Detoxification: “Detox” is a service offered by some addiction treatment and    hospital facilities. A stay in detox typically lasts three to seven days and is intended to help you safely withdraw from drugs or alcohol with professional medical help. At the end of the stay, patients are referred on to other, longer-term treatment    facilities or programs.

Inpatient Treatment: Residential/live-in treatment for addiction is the most intensive  option for treatment of alcohol and/or drug addiction. Inpatient treatment can last anywhere from several days to one month or longer.  While participating in residential treatment, you can expect to receive: individual psychotherapy, group   psychotherapy, psychiatric/medication services and possibly family psychotherapy in one place. 

Intensive Outpatient: Intensive outpatient treatment is a form of addiction treatment in which you continue to live at home while attending treatment sessions three to four days per week, two to four hours at a time. The idea behind intensive  outpatient treatment is that you learn to live a sober lifestyle, while also going to   school, maintaining employment, taking care of family members - whatever you normally do in life. Intensive outpatient treatment usually includes psycho-educational and psychotherapy groups, family therapy groups, and individual psychotherapy.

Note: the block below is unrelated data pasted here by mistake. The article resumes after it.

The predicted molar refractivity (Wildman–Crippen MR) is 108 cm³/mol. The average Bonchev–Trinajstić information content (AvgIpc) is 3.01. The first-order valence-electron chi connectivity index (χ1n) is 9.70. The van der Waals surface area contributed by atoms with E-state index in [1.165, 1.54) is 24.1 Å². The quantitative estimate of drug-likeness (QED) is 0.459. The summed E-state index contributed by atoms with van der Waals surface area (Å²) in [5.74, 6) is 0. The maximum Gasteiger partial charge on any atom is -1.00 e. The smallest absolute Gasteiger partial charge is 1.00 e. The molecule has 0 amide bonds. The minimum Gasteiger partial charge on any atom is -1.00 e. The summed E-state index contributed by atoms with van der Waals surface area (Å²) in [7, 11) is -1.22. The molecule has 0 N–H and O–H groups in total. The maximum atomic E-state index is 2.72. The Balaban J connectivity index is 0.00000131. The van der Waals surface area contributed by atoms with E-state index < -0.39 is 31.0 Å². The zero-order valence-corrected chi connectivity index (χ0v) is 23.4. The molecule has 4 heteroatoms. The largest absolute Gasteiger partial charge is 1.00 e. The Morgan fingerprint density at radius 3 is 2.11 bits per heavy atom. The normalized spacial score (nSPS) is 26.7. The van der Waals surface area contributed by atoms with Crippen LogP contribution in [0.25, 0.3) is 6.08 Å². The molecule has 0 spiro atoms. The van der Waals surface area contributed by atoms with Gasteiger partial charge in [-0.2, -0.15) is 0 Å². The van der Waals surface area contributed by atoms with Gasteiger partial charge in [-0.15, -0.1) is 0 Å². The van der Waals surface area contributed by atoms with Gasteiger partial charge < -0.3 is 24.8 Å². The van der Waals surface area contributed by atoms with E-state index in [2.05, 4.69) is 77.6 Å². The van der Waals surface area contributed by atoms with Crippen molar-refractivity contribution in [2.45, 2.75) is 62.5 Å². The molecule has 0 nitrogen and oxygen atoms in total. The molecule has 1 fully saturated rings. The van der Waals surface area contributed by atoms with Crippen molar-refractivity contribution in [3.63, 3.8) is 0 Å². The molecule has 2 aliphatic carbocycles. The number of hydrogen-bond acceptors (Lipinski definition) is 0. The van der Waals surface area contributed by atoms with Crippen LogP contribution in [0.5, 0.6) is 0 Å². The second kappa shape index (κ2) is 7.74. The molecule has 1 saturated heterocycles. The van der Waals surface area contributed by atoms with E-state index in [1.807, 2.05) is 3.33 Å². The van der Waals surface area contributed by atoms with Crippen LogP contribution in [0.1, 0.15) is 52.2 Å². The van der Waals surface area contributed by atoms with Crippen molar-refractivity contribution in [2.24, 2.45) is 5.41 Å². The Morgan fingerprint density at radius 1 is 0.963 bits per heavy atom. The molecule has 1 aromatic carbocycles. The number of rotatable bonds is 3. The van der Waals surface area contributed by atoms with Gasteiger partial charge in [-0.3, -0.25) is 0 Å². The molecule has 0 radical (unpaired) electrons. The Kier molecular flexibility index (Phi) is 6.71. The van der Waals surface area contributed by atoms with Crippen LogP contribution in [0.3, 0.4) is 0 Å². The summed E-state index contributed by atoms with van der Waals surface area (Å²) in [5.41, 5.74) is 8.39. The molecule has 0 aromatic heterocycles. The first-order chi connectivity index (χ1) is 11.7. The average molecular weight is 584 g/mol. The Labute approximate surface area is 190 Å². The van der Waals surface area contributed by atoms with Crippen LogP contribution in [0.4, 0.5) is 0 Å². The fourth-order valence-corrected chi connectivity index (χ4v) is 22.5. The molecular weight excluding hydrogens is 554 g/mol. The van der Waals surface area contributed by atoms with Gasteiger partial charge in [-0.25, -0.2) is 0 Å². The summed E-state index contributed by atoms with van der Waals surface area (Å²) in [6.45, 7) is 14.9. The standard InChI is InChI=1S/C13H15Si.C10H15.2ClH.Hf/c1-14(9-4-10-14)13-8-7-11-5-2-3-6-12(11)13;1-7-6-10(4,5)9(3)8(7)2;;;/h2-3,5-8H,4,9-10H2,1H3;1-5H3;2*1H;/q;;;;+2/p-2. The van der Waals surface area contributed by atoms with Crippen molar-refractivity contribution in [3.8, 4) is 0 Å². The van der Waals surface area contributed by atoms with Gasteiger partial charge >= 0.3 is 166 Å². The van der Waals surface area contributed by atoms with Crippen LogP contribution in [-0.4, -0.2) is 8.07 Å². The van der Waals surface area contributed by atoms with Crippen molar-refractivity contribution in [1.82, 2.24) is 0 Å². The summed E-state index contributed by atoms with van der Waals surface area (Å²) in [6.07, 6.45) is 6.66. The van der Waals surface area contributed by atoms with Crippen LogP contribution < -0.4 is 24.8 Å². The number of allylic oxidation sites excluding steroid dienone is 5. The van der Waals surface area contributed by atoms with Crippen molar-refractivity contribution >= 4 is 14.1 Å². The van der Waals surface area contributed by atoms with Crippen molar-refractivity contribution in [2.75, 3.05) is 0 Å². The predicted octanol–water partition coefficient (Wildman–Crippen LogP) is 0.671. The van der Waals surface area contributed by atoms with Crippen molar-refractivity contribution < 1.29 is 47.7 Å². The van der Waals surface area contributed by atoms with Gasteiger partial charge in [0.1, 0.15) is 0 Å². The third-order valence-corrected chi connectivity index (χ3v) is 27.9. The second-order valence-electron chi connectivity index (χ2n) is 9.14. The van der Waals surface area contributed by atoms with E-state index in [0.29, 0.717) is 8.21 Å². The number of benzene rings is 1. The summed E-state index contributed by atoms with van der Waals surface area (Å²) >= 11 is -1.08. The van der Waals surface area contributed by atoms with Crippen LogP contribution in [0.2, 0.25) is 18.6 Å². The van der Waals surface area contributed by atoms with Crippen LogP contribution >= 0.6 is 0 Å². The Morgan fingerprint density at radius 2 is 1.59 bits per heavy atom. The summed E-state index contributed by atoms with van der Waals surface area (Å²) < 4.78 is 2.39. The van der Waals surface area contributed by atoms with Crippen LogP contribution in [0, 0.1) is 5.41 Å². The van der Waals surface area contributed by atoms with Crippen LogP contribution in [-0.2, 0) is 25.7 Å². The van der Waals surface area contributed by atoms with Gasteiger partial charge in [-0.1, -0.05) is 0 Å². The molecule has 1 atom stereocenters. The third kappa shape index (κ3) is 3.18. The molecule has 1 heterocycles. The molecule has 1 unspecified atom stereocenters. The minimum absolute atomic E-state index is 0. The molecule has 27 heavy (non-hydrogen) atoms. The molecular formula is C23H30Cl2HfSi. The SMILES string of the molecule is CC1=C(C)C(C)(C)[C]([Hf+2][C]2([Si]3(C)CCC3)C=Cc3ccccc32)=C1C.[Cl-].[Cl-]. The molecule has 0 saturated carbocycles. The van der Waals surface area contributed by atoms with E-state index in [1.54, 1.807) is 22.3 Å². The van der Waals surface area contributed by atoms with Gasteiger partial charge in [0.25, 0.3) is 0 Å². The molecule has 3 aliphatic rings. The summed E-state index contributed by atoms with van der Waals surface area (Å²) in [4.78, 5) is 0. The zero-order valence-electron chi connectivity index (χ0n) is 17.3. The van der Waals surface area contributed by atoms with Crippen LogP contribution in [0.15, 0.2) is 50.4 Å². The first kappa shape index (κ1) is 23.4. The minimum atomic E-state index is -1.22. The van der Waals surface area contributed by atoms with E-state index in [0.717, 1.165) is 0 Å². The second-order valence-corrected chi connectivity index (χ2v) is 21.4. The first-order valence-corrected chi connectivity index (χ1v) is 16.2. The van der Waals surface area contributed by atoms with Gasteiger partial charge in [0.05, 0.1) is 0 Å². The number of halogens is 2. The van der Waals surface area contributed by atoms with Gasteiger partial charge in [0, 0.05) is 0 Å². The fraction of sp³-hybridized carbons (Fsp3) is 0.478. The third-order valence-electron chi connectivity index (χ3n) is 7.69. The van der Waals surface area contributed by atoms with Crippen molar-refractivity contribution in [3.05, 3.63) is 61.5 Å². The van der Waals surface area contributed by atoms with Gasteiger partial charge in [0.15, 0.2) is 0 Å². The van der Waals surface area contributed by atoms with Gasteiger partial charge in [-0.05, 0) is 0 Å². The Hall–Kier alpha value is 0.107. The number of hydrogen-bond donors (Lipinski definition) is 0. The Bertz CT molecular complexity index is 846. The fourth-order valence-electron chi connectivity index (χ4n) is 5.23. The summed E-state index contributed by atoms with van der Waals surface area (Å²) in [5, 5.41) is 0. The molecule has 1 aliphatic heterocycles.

Individual Psychotherapy: For people wanting to achieve and maintain    sobriety, individual psychotherapy is often recommended. Working one-on-one with a licensed mental health professional can allow you to explore, in a more  individual way, your substance abuse and family history. These individual sessions  also allow the mental health provider to assess for any underlying mental health disorders (anxiety, depression, etc) that may have been either exacerbated or   masked by your substance use.